- Captain Tomba -
- lead a revolt on a slave ship, killed three sailors in the process, was known as a "good looking man", had the value of two slaves.
- The Boatswain - She kept order of the enslaved woman on the ship.
She was a rebel, and didn't go down without a fight. Her body was thrown over board.
- Cabin Boy Robinson - A 13 year old boy's passion for working alongside his uncle on a slave ship is only fueled by his passion for working on the sea. He was forced to leave his job and return home after an ankle injury, which ruins his chances of working in high impact slave trade.
- Captain James Fraser -
- Captain James Fraser spend 20 years in the slave trade running an orderly ship. He claimed he treated the slaves well and they were "cheerful" but they were not and ship conditions were bad. He also claimed he treated the sailors with "humanity and tenderness" and he did as well.
- Merchant Henry Laurens -
- He was a man that had a lot of knowledge and power. He was one of early America's earliest richest/wealthiest merchants.
What specific technological advances in shipbuilding enabled the rise of "a world market and an internationalist capitalist system"? (Page 43) How was the slave ship and its crew central to that economic systems development? It helped seize new lands that they could explore, opened trade with other countries, brought about the triangular trade, mass production grew, and brought a new capitalist order. The new slave ships opened a way for factory's to open up in Africa.
Define the triangular trade. (page 47)How does this concept help us to understand the movement of peoples across various locations around the globe? Route between Europe, west Africa, and america to trade manufactured goods, slaves, and produce. It could symbolize its a cycle, its always going. Instead of realizing how horrible it was, slave traders justified what they were doing.
How did slave traders like Postlethwayt rationalize their involvement in the trade? He had convinced himself that Africans would be better off living in a civilized christian country than among savages -pg. 45 Although the slaves were treated badly and forced to live under harsh conditions most slave traders were convinced they were helping them get away from savages and into a christian country and thought of slaves as labor and wealth. Postlethway view of a "triangular trade" in which the ships proceeded from European (or American) port with a cargo of manufactured goods to west africa, where they traded for slaves, to America, Where they traded for plantation produce such as sugar, tobacco, or rice, become the dominant way of viewing the slave trade for the next two and a half centuries. (pg 46.)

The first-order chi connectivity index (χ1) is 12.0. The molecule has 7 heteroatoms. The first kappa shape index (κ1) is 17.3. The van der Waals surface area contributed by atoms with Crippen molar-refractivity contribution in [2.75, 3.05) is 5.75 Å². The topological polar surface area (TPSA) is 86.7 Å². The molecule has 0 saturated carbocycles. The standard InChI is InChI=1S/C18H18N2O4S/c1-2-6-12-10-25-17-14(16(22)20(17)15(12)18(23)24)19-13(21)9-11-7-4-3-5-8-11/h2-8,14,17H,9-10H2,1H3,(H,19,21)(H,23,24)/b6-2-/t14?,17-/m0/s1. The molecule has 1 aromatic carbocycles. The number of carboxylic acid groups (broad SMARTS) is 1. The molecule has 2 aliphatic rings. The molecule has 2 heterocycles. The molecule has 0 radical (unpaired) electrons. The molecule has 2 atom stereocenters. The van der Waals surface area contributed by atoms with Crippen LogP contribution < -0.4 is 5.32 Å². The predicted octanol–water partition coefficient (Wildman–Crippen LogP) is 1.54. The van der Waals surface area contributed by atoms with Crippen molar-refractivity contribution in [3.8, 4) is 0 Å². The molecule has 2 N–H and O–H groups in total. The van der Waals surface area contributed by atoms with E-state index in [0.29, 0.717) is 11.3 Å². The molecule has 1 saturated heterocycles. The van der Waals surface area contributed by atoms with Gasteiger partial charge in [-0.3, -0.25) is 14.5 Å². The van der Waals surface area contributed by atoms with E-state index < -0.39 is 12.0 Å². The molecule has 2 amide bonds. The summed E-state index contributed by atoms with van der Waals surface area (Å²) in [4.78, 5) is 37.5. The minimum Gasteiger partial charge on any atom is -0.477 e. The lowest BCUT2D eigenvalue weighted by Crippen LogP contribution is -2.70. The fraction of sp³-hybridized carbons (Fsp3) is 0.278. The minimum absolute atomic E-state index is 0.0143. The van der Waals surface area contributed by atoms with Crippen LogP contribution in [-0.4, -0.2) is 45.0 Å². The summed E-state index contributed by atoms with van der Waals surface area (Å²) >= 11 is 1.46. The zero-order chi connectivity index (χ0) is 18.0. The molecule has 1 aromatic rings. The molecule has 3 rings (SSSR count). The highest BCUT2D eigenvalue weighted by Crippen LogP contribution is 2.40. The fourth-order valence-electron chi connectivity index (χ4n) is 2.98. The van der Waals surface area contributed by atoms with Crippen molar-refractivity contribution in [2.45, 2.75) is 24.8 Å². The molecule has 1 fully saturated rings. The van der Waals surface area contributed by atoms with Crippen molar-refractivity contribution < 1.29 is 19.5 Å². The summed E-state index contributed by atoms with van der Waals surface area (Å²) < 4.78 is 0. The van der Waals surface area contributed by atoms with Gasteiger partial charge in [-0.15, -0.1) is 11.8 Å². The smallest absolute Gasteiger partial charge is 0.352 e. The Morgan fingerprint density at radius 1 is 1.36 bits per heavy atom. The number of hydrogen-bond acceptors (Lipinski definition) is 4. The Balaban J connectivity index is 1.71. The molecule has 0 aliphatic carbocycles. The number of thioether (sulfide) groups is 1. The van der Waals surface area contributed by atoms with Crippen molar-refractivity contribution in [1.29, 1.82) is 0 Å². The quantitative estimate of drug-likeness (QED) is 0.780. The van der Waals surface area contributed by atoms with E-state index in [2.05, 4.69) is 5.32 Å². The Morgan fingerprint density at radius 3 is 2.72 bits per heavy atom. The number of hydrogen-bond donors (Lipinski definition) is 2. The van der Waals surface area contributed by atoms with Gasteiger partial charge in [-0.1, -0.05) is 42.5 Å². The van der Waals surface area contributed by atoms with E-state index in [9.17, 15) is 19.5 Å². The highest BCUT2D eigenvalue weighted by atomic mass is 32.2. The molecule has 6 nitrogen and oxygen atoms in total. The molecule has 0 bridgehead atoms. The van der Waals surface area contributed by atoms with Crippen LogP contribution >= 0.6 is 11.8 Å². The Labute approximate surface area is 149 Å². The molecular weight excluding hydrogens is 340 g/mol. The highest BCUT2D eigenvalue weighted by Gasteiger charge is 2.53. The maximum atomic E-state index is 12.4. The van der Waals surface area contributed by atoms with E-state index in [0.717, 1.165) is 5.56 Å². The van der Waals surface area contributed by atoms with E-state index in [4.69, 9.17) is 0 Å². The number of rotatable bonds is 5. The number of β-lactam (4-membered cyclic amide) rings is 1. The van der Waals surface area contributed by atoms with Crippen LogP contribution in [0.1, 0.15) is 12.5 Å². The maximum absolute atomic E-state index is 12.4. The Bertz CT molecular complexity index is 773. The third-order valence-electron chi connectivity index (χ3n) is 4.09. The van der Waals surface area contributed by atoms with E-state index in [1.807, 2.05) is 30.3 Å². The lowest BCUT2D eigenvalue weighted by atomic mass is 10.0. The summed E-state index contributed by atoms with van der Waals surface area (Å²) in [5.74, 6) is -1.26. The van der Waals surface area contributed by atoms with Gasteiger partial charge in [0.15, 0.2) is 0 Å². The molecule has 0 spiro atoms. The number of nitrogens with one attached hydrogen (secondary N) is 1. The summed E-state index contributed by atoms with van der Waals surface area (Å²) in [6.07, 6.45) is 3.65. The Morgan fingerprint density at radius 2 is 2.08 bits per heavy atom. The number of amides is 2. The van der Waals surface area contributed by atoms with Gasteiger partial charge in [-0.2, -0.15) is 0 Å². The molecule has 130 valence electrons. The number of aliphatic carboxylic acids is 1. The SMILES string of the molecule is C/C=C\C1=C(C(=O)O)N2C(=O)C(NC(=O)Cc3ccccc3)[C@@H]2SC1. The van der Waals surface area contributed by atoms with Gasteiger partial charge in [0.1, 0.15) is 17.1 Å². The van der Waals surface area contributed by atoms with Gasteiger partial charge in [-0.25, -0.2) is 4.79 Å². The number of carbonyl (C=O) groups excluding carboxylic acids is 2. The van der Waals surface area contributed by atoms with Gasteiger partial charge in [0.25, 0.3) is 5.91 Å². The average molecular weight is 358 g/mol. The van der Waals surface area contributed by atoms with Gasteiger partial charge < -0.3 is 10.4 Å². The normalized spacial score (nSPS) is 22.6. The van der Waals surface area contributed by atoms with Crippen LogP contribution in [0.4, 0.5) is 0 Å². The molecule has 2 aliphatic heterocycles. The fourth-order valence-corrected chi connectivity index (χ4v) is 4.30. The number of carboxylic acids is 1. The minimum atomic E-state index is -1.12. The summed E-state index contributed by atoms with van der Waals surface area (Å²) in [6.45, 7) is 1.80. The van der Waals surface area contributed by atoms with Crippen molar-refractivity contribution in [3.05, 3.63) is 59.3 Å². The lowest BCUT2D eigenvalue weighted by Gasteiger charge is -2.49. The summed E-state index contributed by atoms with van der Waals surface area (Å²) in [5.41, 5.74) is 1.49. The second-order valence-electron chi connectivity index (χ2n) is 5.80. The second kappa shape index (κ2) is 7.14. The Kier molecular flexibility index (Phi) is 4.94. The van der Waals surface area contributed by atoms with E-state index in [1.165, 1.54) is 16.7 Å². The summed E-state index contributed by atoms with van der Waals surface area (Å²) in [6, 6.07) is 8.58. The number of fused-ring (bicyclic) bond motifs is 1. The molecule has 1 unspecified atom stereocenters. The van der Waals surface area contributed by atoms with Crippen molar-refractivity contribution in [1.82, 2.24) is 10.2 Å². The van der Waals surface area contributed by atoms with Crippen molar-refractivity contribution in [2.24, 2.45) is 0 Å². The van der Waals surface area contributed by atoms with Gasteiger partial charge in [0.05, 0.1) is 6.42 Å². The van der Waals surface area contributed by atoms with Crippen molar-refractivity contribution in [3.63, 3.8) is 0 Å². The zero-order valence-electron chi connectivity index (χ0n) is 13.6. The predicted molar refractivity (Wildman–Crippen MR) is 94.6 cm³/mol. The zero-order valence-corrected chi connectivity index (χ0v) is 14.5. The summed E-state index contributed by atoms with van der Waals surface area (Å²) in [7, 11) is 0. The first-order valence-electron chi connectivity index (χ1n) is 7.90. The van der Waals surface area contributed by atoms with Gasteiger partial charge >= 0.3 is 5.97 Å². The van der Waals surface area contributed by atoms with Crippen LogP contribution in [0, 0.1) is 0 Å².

How was a typical slave ship's crew organized? What function did each crew member perform? (Hint: there are several roles you could mention) The typical slave ship had a captain, a first and second mate, a doctor, a carpenter, a boatswain, a gunner, a cook, ten to twelve seamen, a handful of landsmen, and one or two ship boys. The captain is the first person hired he is in charge of cargo, voyage, and sailors. He also hires the crew. The doctor; his job is to keep the crew and slaves alive, he assists in the purchase of the slaves by inspecting them for illness. The carpenter specializes in the wooden world and is responsible for the structural soundness and various parts of the ship. The gunner is responsible for the firearms, the ammunition, and the artillery, as well as the locks and chains.
Rediker claims,"Slaving[ in the interior of Africa] had gone on for centuries."(page 77) What factors shaped or enabled the slave trade to thrive in West Africa? Slaveship captains dealt directly with leaders and people involved with leaders and people involved with trade. Powerful technologies, such as weapons, were readily available via trade. A new division of labor developed around slavery. Africa was very competitive for Africa and war between other countries increased trade a wealth for Africa. Africa's "black trade" allowed for purchase of weapons and other goods. What issues caused conflict between African cultural groups that led to the development of the slave trade?
What were some of the ways Africans were taken from their native lands? How did this affect them? What are some of the long lasting consequences of this loss?